Show me your laws and I’ll know how ageist you are

Selective legal aspects concerning age: a series delving into the legal landscape surrounding ageing – Part 1.

There has clearly been a shift in recent years wherein the field of law and ageing has gained visibility. Starting in North America and spreading to Common Law jurisdictions, it eventually reached continental Europe. Such historical shifts cannot be ignored.

The reasons for such increased interest in law may have been threefold:

1) Demographic changes bring about socio-legal implications, with increasing healthy longevity occurring concurrently with drastic drops in the birth rate. Older persons themselves and their organisations have started to voice their claim for the legal recognition of their rights.

2) The legal profession is also recognising the potential needs of older clientele in these new scenarios, while academia and the world of science have realised the need that jurists and gerontologists combine the social and legal bases of knowledge.

3) Interest seems to be growing internationally, spurred by the debate around the process that brought to fruition the Convention on the Rights of Persons with Disability (CRPD). This steered more awareness of rights in older age, which is giving rise to the campaigning for an international Convention on Ageing.

Historically Maltese Law – that is lawyers, judges, legislators, or academics in the fields of science and philosophy of law – was not very much interested in ‘older persons’ or in ‘ageing’ as such (Doron, 2008). A quick Google search for the term ‘years of age’ in our Civil Code would render a number of hits regarding the age of children and young people. These entries include the definition of a child being a person under 18 years of age, the several ages of children in adoption provisions, the opening of a bank account by 16 year-olds, and so on and so forth. However, in the whole of the Malta Civil Code, there is only one direct reference to old age: it is the entitlement of a person 60 years old or over to decline or discontinue the office of a tutor of a descendant.

This, however, does not mean that there are no provisions that may be understood as referring to older persons. Typically, the law concerned itself with the older population within the broader context of treating the poor, those who are unable to care for themselves, or in the context of filial responsibility. Article 8 of the Civil Code prescribes that, “The children are bound to maintain their parents or other ascendants who are indigent”. As can be seen, the wording has no direct inference to old age, and indeed indigent parents can very well be of a relatively younger age too. Nevertheless, this Article had been drafted way before the advent of State pensions and social welfare and, as a general rule, then-old parents depended on the support of their children for their very subsistence.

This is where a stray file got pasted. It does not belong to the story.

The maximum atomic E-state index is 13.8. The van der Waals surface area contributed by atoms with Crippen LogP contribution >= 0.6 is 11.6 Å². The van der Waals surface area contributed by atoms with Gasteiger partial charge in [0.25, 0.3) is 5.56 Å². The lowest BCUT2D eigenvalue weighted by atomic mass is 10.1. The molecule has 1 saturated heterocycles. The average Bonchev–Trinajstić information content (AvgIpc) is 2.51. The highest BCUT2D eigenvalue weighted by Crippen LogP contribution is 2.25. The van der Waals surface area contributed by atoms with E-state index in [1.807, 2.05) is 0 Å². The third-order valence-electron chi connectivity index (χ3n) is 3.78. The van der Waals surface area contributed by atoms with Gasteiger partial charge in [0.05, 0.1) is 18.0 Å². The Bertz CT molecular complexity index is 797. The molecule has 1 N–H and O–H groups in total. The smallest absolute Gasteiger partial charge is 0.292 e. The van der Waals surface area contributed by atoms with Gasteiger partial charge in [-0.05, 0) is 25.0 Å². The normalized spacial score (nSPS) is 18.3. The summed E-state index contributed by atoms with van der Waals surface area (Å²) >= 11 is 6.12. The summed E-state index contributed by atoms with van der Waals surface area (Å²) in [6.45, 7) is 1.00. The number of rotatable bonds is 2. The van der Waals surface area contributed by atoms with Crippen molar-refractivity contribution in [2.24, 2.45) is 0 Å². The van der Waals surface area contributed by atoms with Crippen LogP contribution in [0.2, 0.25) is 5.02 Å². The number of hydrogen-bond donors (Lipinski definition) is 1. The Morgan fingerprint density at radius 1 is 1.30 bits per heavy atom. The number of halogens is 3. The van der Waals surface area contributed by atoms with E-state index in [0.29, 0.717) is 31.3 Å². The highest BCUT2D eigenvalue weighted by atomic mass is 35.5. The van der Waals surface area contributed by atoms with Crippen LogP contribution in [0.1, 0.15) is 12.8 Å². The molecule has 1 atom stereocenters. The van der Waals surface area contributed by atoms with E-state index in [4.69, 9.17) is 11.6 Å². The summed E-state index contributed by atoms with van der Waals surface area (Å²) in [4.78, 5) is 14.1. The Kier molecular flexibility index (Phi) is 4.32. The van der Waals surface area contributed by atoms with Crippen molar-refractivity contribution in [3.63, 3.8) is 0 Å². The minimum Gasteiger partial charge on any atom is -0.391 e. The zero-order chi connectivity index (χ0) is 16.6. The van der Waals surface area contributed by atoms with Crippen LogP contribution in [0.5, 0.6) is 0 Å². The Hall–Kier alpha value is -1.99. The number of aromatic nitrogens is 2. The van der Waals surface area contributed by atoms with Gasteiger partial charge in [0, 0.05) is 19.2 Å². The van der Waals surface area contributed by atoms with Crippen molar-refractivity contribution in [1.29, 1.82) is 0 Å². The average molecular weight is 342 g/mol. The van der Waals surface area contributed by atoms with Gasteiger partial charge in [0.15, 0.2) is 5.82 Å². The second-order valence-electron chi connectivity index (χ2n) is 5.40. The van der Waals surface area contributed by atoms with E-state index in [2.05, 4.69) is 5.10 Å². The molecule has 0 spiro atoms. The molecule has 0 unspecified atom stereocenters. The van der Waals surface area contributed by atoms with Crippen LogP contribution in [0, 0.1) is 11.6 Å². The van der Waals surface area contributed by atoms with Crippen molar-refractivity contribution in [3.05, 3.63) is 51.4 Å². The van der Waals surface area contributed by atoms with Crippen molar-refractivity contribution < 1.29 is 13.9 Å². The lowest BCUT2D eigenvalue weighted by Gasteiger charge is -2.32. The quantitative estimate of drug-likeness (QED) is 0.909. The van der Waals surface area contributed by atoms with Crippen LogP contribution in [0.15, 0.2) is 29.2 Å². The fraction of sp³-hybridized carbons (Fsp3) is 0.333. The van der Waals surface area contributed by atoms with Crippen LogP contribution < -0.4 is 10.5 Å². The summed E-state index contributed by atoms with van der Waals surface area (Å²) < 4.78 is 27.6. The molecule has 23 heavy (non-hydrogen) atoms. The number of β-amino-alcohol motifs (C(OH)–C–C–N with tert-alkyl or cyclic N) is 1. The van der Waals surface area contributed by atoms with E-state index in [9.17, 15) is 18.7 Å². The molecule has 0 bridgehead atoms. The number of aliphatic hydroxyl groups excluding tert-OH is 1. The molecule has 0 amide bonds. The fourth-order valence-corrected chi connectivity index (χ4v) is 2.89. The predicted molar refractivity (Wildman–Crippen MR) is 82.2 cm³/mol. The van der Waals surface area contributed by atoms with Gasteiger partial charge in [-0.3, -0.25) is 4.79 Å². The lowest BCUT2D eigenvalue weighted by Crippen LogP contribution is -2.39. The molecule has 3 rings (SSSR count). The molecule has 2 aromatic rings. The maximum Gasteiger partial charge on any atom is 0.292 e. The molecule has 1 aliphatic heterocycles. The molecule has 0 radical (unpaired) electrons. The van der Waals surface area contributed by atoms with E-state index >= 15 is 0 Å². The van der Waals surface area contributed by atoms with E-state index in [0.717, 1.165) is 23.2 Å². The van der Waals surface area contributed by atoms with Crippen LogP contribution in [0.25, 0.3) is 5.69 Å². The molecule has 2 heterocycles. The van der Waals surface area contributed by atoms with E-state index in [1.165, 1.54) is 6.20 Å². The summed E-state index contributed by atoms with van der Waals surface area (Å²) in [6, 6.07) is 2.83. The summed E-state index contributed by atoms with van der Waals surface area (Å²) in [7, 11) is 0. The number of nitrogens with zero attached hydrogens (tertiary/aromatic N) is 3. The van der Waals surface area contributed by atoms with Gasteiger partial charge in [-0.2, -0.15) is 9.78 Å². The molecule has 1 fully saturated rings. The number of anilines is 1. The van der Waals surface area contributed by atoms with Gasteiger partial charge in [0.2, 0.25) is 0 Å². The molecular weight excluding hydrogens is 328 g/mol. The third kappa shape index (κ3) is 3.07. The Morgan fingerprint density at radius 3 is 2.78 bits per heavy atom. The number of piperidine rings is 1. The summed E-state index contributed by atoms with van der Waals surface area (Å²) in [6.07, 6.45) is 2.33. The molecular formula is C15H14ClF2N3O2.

Another example is that of Article 632 of the Code, where a person making a will can disinherit a descendant on various grounds, including abandonment and ill-treatment. Again, no age is directly indicated and, no doubt, adults of any age can make wills. However, the perceived vulnerability of older persons comes out clearly from such a provision in the Civil Code, albeit only concerning ‘things’ rather than ‘person’.

From the perspective of the Sociology of Law, it is possible to learn a good deal about the values and culture of a society simply by observing the language of the black-letter law. Therefore, within the context of ageism and the legal rights of older persons, one can argue: “Show me your laws and I’ll know how ageist you are”.

Photo credit: Pixabay

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